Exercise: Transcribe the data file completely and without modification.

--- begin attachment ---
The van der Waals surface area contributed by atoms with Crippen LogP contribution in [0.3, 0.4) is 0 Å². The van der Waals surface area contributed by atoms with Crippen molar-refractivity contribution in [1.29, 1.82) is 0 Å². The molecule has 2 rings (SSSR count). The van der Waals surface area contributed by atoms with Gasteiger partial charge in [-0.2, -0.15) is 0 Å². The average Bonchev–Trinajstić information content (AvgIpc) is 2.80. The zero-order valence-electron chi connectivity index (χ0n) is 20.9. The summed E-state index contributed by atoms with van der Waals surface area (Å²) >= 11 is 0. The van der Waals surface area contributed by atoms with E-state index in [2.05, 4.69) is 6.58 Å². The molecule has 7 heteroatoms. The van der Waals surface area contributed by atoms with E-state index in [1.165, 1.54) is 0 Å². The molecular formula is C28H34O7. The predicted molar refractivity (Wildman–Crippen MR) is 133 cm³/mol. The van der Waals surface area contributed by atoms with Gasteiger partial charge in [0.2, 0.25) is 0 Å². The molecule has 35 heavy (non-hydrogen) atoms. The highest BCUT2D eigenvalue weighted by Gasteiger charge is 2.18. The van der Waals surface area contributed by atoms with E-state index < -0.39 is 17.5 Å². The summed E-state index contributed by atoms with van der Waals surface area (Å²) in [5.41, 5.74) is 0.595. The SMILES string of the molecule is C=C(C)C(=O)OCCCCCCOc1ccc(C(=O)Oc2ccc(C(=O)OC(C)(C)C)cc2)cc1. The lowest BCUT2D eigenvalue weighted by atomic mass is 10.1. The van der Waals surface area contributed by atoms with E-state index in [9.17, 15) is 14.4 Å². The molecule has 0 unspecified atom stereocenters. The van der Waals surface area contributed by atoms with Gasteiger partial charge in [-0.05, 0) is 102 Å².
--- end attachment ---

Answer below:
The van der Waals surface area contributed by atoms with Crippen LogP contribution in [0.3, 0.4) is 0 Å². The van der Waals surface area contributed by atoms with Crippen molar-refractivity contribution in [1.29, 1.82) is 0 Å². The molecule has 2 rings (SSSR count). The van der Waals surface area contributed by atoms with Gasteiger partial charge in [-0.2, -0.15) is 0 Å². The average Bonchev–Trinajstić information content (AvgIpc) is 2.80. The zero-order valence-electron chi connectivity index (χ0n) is 20.9. The summed E-state index contributed by atoms with van der Waals surface area (Å²) >= 11 is 0. The van der Waals surface area contributed by atoms with E-state index in [2.05, 4.69) is 6.58 Å². The molecule has 7 heteroatoms. The van der Waals surface area contributed by atoms with E-state index in [1.165, 1.54) is 0 Å². The molecular formula is C28H34O7. The predicted molar refractivity (Wildman–Crippen MR) is 133 cm³/mol. The van der Waals surface area contributed by atoms with Gasteiger partial charge in [0.2, 0.25) is 0 Å². The molecule has 35 heavy (non-hydrogen) atoms. The highest BCUT2D eigenvalue weighted by Gasteiger charge is 2.18. The van der Waals surface area contributed by atoms with E-state index < -0.39 is 17.5 Å². The summed E-state index contributed by atoms with van der Waals surface area (Å²) in [5.41, 5.74) is 0.595. The SMILES string of the molecule is C=C(C)C(=O)OCCCCCCOc1ccc(C(=O)Oc2ccc(C(=O)OC(C)(C)C)cc2)cc1. The lowest BCUT2D eigenvalue weighted by atomic mass is 10.1. The van der Waals surface area contributed by atoms with E-state index in [9.17, 15) is 14.4 Å². The molecule has 0 unspecified atom stereocenters. The van der Waals surface area contributed by atoms with Gasteiger partial charge in [-0.05, 0) is 102 Å².